“One of the side effects of rugged individualism is the decline in compassion,” explains Anugraha in cleveland.com.
We characterize societies as “first world” or “third world” based on their level of economic development. Countries are in a race to increase their gross domestic product (GDP). But as policy experts Ted Halstead and Clifford Cobb point out, GDP is a spurious measure of human well-being.
If I were to smoke 20 packs of cigarettes every day, spend thousands on my lung cancer treatment, get divorced every other week and hire expensive attorneys, never visit my kids but pay professionals to care for them, I would raise the GDP of the United States more than any average responsible citizen!
Increased GDP is not a measure of levels of human well-being, but just an indicator of increased levels of consumption.
The Indian mystic Osho reminds us that the development and flowering of human consciousness is a true measure of progress and of how truly civilized a society is.
One form of poverty that may be on the rise in America is the poverty of compassion. We are morphing into a society that dismisses a soft heart as weakness, authenticity and transparency as naivete, and writes off caring for the collective as socialism.
Individualism even leads us to being very hard on ourselves. We have a very strong internal condemner inside us. As Osho said, if we sit down just relaxing in the sun, within a few minutes, we will have an internal voice calling us lazy.
In being hard on ourselves, we become hard on our loved ones – including our own children. And we continue to languish in a workaholic web we have ourselves spun.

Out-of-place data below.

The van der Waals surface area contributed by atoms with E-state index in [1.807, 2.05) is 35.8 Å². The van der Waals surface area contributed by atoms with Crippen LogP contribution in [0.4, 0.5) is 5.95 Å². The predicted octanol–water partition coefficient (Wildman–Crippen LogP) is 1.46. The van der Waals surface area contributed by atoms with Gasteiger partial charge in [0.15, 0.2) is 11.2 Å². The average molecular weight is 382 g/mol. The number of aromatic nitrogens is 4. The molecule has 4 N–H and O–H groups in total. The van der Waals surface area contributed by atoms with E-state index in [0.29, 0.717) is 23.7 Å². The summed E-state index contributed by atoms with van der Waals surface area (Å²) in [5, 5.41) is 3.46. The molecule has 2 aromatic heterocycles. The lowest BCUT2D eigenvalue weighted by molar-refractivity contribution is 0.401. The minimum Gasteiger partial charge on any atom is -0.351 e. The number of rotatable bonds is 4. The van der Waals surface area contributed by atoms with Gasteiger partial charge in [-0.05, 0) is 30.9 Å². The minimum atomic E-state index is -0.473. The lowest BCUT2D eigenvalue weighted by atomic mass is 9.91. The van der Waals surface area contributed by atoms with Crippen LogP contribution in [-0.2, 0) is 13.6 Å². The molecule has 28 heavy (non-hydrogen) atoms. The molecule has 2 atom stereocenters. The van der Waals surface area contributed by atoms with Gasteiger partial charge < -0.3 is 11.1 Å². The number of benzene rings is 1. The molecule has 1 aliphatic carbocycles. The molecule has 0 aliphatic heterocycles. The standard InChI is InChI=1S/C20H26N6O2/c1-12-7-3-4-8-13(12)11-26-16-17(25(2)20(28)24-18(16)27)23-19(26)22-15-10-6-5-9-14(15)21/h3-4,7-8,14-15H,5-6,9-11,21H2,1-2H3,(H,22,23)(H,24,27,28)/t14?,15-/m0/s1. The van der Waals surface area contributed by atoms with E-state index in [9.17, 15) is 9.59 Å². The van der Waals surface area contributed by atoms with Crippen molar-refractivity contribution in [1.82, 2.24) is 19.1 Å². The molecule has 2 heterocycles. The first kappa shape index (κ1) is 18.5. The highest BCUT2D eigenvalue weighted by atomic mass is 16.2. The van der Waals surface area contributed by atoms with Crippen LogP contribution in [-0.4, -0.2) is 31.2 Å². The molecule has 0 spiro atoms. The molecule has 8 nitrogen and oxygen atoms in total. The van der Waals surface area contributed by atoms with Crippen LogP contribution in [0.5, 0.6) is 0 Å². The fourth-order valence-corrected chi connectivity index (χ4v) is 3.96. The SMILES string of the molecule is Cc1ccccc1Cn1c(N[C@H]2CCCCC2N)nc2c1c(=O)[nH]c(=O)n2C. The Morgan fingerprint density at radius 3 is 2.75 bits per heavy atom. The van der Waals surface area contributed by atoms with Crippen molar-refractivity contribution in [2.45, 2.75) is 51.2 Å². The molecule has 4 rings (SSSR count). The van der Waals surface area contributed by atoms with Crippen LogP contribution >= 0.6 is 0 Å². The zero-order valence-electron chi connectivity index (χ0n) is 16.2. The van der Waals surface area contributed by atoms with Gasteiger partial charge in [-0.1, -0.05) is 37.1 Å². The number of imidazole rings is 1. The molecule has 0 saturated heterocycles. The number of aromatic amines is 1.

This crisis of compassion has consequences for public policy. Our schools become proponents of a ruthless form of standardized testing, our organizations are machines in which persons are replaceable parts, our healthcare is focused more on profits than on care, our social safety net erodes because those who need it “must surely deserve their hardships,” our prisons focus more on punishment than on rehabilitation – and so goes the systemic vicious cycle.
Tackling this national crisis of compassion through public policy is daunting. Our culture extolls individual responsibility. We expect people to first take care of their own interests.
One of the side effects of rugged individualism is the decline in compassion. We become brainwashed by our own favorite ideologies, and we will even go to our graves arguing and fighting – as our struggle to overcome the national crisis of COVID-19 continues.
To alleviate this poverty of compassion, Osho suggested a three-step process. First, look closely into your own life with eyes of love and start becoming more compassionate toward yourself. Comfort yourself for the hardships you have been through and the pain you may still be carrying.
Secondly, turn to the people you love most and invite them to share with you what has been hard for them, where they have not felt appreciated or understood. Listen from a place of compassion.
Thirdly, place yourself in the shoes of strangers, reminding yourself that every person in this world suffers deeply, emotionally, financially and/or physically. That is the nature of human existence, made harder by the heartless world we have built.
In awakening to the pain of complete strangers, you will suddenly feel the rising tide of compassion within. That revolution in compassion, as Osho suggested, will make us more human.